[10.] Architecture with a capital "A": look elsewhere : Monument to memory: the Holocaust Memorial Museum is a searing space of pain and healing ; Star attraction: the Hayden Sphere has landed and it's friendly to earthlings ; Welcome to the future: Frank Gehry's stunning new Guggenheim Museum in Spain is the first great building of the next century ; Berlin's leading edge: Helmut Jahn's new Sony Center helps turn a wasteland into a thriving urban center that draws together east and west --
[11.] Importing "starchitects" : Koolhaas's IIT campus center: success will be in the details ; Gehry's Chicago Band Shell: outsider art is catalyst for creativity ; Eisenman's Aronoff Center in Cincinnati: for a design to stand the test of time, the building must do the same. pt. 3. Architecture as a social art. [12.] Places and catalysts for gathering : Town square I: face lift improves Daley Plaza and maintains its special character ; Town square II: Folk Music School's new home strikes the right note ; Moo-ving tale: cows broke down the fences that kept us apart --
[13.] Raising and razing temples of sport : Comiskey Park: new neighbor not necessarily new friend ; The stadium: the end is near for Chicago's shrine ; The United Center: don't take me out to the mall game ; [14.] Building a better life : A leap of creativity: old St. Pat's is new again ; Where learning's fun by design: Back of the Yards school is a neighborhood beacon ; Day-care package: Tigerman leads the way toward a bootstrap architecture that gives low-income kids a leg up --
[15.] Private housing: building boom, architecture bust : Strange neighbors: bright new condos add vitality to the city, but something about them is just not right ; Tall building comes up short: new apartment tower is a drag on the skyline --
[16.] Public housing: sheltered by design : Housing that works: politicians and bureaucrats have been the real architects of public housing, but it doesn't have to be that way ; Urban mosaic's lost piece: creative planners have discarded the "tower-in-the-park" model that disconnected public housing from its surroundings ; Building a sense of security: fences, individual front doors, and porches create safe spaces that can free residents from being virtual prisoners of drug dealers and prostitutes ; Myth must be exploded: stereotyping ignores factors that make high-rises livable buildings or monumental eyesores. pt. 4. The lakefront: democratic vistas. [17.] Putting the car in its place : Gem in the making: the new Museum Campus is Chicago's latest lakefront jewel, but it still needs a little polishing ; Park above, parking below: a subterranean garage adds excitement to a museum and green space to the lakefront ; Beauty and the beach: three new castles in the sand suit the lakefront perfectly --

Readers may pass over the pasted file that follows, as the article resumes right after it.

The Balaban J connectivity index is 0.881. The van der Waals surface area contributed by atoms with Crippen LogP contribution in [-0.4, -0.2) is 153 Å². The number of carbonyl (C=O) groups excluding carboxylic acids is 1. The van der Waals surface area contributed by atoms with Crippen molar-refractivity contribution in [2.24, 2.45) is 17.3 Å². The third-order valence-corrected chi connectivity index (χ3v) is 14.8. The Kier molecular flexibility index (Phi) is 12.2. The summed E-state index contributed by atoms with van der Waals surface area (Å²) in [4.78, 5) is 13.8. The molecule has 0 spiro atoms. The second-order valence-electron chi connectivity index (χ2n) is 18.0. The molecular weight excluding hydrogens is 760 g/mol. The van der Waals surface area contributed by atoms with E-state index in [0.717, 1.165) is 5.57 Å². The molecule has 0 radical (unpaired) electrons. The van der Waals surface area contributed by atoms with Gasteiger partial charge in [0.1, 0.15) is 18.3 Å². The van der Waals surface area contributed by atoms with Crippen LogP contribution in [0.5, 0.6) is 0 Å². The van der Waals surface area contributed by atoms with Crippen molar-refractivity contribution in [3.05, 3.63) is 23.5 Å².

[18.] Reinventing the lakefront : A flawed jewel: the lakefront needs help, and the city of Chicago has a rare chance to remold it for the twenty-first century, but where's the vision? ; The great divide: carved by racism, the chasm between north and south side amenities can be bridged, but it will take more than a new flowers ; Grant Park's double life: jammed and raucous during summer festivals, empty and sleepy the rest of the year, our central park needs a single, vibrant personality ; A landmark of labor: as a celebration of industry, the idled South Works Steel Plant could forge a new link in the chain of waterfront parks and museums ; Striking a balance: Lincoln Park is about to add the Nature Museum to its already full plate, while the south lakefront hungers for improvements ; Big canvas, little plans: Mayor Daley could be an architect for the shoreline, not just a groundskeeper, and now is the time to act.
Responsibility: Blair Kamin.
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For more than a decade Blair Kamin has been writing essays on the state of contemporary architecture for the Chicago Tribune. A selection of the columns are published here, offering a look at  Read more...